After tighter regulations on car-hailing apps, regulators are making the Airbnb-style homestay business their latest booming internet-related target.
A room for short-term home rental is ready to welcome customers in Shanghai. [Photo: airbnb.com]
Zhejiang province in East China became the first provincial government to rein in the burgeoning industry, which will be worth an estimated 100 million yuan ($14.4 million) in 2017 according to a report by consulting firm iResearch.
The coastal province, home to China's internet magnet Alibaba and known for its entrepreneurial environment, will restrict the size of houses that are used in the Airbnb-style business and raise security standards.
A four-story, 15-room and 800-square meter house is the maximum size that can be used for a homestay, according to the new measure that will take effect next month.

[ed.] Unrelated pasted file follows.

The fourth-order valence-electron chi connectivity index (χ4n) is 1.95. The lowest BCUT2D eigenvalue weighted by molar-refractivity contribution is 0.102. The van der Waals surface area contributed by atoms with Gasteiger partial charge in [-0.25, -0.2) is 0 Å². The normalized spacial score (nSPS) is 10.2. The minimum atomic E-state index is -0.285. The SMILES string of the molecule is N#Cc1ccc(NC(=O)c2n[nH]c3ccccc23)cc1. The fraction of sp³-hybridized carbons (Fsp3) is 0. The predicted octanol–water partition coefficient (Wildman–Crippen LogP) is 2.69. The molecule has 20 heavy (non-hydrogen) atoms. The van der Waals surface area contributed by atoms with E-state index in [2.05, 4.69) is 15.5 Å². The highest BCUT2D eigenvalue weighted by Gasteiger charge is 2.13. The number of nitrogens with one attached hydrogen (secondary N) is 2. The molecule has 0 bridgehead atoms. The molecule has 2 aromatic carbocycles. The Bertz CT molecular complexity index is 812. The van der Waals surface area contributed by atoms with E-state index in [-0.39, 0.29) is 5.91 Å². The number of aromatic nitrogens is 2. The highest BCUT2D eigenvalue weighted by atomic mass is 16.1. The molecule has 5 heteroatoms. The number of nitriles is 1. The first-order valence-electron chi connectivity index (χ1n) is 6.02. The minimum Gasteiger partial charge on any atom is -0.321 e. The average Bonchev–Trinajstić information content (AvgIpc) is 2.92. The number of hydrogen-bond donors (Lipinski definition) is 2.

Popular home-sharing network Airbnb has been taking customers from hotels globally by connecting landlords of affordable short-stay housing to vacationers who can then mingle with locals, a perk they seldom get in hotels.
The Chinese version, Tujia, is also riding on the same momentum, mainly catering to customers in China. In summer it bought the short-term home rental site Mayi.com. In October Tujia consolidated its status by reaching an agreement with Ctrip and Qunar to merge the vacation home rental businesses of the two Chinese online travel services.
The way this ineligible market attracted attention of regulators was reminiscent of car-hailing apps. In October mega cities including Beijing and Shanghai downsized eligible drivers working for car-hailing apps to locals whose cars have locally registered plates.
Fast-growing, tech-savvy clientele eschew traditional businesses, which could eventually lead to a revolution by making the old industry smart and internet-connected.